In the Dudeney problem we have the constraint:
solver.Add(nb = s*s*s)
and the model that I have shown previously finishes with 92 fails with a labeling on x.
But behind the scene, google solver is smart because it doesn’t post multiplication constraints only. The first multiplication introduces a variable (call it t) with the constraint (t==s^2) (an exponent two constraint). Then the multiplication constraint (nb==t*s) is posted.
Is it important? Yes for the pruning of the domains. And CP is all about pruning!
Let’s consider some domains on our variables to realize this. Assume that s has a domain [1..10] and t has a domain of [25..100]. Then you can prune the interval of s to [5..10] with the power two constraint. With a simple multiplication you can only prune it to [3..10].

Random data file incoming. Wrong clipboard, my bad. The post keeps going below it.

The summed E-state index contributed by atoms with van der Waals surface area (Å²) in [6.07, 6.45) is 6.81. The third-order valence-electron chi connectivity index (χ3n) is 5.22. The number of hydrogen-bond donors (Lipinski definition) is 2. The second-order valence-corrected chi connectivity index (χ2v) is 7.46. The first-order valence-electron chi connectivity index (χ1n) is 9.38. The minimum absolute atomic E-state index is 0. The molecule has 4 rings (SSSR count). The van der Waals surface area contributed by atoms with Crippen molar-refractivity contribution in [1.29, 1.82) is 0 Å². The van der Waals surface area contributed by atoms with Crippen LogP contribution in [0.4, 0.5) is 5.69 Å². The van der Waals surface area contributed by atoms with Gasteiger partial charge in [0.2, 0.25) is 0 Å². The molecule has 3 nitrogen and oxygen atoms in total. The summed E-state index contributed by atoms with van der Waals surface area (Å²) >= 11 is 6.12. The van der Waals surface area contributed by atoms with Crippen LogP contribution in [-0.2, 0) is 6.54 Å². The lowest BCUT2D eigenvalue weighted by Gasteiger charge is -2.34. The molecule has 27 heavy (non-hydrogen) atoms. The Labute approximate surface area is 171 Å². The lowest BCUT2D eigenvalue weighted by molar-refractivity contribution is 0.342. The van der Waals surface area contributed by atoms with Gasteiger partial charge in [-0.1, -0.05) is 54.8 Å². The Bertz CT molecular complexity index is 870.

If you want to see the effect on the Dudeney problem with only multiplication we can post this such that the solver has no way to know that a power two constraint can be posted:
s1 = solver.IntVar(range(1,9*n+1),'s1')
solver.Add(s1 == s)
solver.Add(nb == s*s1*s)
And now you get 5821 fails!
Can we do better in this case?
Yes if you have a power three constraint ;-) But this is generally not implemented in solvers because it’s not so used.
You can also do better on the Dudeney problem with a labeling on another decision variable but this is another story...